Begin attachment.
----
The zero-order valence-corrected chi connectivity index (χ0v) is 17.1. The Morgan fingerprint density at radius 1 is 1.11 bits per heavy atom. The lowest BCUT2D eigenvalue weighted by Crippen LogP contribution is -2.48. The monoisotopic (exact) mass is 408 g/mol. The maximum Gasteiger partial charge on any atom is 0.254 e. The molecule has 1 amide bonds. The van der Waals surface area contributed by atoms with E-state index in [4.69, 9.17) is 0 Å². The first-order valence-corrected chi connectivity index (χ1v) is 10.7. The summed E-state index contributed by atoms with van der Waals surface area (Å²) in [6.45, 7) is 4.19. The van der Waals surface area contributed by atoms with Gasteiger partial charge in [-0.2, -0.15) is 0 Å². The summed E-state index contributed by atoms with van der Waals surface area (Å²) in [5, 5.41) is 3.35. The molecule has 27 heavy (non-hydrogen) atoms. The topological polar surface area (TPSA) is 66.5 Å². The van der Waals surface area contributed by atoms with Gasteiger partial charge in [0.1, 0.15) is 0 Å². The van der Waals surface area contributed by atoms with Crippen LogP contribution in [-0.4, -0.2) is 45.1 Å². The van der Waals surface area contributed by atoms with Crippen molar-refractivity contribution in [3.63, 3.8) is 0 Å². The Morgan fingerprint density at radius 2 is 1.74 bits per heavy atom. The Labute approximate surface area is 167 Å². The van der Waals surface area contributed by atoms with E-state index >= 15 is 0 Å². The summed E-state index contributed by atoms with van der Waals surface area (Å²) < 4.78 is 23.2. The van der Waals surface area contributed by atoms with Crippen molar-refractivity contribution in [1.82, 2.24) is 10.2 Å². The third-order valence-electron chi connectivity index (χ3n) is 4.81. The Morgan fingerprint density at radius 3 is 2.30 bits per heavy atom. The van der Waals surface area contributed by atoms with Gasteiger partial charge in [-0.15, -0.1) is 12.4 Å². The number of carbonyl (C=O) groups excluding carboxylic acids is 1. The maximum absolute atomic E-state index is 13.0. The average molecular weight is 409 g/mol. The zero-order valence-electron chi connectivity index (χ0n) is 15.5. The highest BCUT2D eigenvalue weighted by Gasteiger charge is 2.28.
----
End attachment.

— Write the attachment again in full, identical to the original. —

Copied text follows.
The zero-order valence-corrected chi connectivity index (χ0v) is 17.1. The Morgan fingerprint density at radius 1 is 1.11 bits per heavy atom. The lowest BCUT2D eigenvalue weighted by Crippen LogP contribution is -2.48. The monoisotopic (exact) mass is 408 g/mol. The maximum Gasteiger partial charge on any atom is 0.254 e. The molecule has 1 amide bonds. The van der Waals surface area contributed by atoms with E-state index in [4.69, 9.17) is 0 Å². The first-order valence-corrected chi connectivity index (χ1v) is 10.7. The summed E-state index contributed by atoms with van der Waals surface area (Å²) in [6.45, 7) is 4.19. The van der Waals surface area contributed by atoms with Gasteiger partial charge in [-0.2, -0.15) is 0 Å². The summed E-state index contributed by atoms with van der Waals surface area (Å²) in [5, 5.41) is 3.35. The molecule has 27 heavy (non-hydrogen) atoms. The topological polar surface area (TPSA) is 66.5 Å². The van der Waals surface area contributed by atoms with Gasteiger partial charge in [0.1, 0.15) is 0 Å². The van der Waals surface area contributed by atoms with Crippen LogP contribution in [-0.4, -0.2) is 45.1 Å². The van der Waals surface area contributed by atoms with Crippen molar-refractivity contribution in [3.63, 3.8) is 0 Å². The Morgan fingerprint density at radius 2 is 1.74 bits per heavy atom. The Labute approximate surface area is 167 Å². The van der Waals surface area contributed by atoms with E-state index >= 15 is 0 Å². The summed E-state index contributed by atoms with van der Waals surface area (Å²) < 4.78 is 23.2. The van der Waals surface area contributed by atoms with Crippen molar-refractivity contribution in [1.82, 2.24) is 10.2 Å². The third-order valence-electron chi connectivity index (χ3n) is 4.81. The Morgan fingerprint density at radius 3 is 2.30 bits per heavy atom. The van der Waals surface area contributed by atoms with Gasteiger partial charge in [-0.15, -0.1) is 12.4 Å². The number of carbonyl (C=O) groups excluding carboxylic acids is 1. The maximum absolute atomic E-state index is 13.0. The average molecular weight is 409 g/mol. The zero-order valence-electron chi connectivity index (χ0n) is 15.5. The highest BCUT2D eigenvalue weighted by Gasteiger charge is 2.28.